University of Florida Class Ring

Founding Year: 1905

Mascot: Albert and Alberta Gator

Colors: Blue and Orange

The origins of the University of Florida can be traced back to 1853 when Gilbert Kingsbury established the East Florida Seminary in response to the legislation signed by Governor Thomas Brown on January 6, 1853, that granted public support for higher education in Florida.

The East Florida Seminary was Florida’s first state-supported institution of higher learning which operated until the outbreak of the Civil War in 1861.

In 1858, a North Carolina educator and state senator from Alachua County named James Henry Roper opened the Gainesville Academy which he eventually offered to the State of Florida so that the East Florida Seminary can be relocated to Gainesville.

One of the University of Florida’s four predecessor institutions was the Florida Agricultural College, founded by Jordan Probst at Lake City in 1884. It became the state’s first land-grant college under the Morrill Act.

The Florida Agricultural College wanted to spread out its viewpoint and curriculum beyond its agricultural and engineering origins, modified the name to the “University of Florida,” a name that the school held for only two years.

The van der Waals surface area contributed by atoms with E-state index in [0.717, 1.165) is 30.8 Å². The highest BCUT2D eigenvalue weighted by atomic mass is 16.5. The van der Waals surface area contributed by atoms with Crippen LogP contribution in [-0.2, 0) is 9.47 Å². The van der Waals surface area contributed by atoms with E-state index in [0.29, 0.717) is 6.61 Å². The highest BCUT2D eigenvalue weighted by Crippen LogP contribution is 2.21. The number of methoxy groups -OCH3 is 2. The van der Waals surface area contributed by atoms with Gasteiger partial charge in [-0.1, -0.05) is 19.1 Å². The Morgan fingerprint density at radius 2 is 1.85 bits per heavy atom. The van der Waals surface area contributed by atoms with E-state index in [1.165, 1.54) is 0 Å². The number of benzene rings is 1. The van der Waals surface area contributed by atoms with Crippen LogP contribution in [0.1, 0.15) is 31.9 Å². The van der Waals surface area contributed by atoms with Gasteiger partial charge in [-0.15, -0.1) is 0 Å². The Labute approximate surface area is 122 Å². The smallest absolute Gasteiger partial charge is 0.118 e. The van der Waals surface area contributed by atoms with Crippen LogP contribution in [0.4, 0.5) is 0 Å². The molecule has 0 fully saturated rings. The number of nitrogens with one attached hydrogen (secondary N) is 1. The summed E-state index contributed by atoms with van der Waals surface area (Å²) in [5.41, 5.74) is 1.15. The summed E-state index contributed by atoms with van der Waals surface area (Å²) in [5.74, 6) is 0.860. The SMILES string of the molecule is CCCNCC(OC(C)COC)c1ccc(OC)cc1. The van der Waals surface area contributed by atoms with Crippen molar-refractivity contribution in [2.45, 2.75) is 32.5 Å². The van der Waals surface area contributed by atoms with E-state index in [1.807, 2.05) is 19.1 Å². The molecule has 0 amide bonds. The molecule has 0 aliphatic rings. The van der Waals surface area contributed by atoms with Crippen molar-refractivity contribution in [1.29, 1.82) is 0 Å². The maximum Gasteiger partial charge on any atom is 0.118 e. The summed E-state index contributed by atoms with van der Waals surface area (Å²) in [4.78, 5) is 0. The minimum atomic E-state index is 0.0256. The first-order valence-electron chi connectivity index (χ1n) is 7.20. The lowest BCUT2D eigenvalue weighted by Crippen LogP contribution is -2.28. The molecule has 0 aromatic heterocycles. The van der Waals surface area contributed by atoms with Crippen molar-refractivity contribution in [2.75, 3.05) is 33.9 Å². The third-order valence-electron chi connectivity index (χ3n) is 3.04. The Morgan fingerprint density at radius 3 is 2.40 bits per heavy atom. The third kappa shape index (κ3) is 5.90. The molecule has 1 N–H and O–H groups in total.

In 1905, the Buckman Act was passed by the Florida Legislature, which merged the state’s publicly supported higher education institutions. Henry Holland Buckman, the member of the legislature who wrote the act, later became the namesake of Buckman Hall, one of the first buildings that was structured on the new university’s campus. The Buckman Act put an end to the six pre-existing state-supported institutions of higher education, and merged the assets and academic programs of four of them to form the new “University of the State of Florida.” The four predecessor institutions included the University of Florida in Lake City (formerly Florida Agricultural College), the East Florida Seminary in Gainesville, the South Florida Military College in Bartow, and the St. Petersburg Normal and Industrial School in St. Petersburg.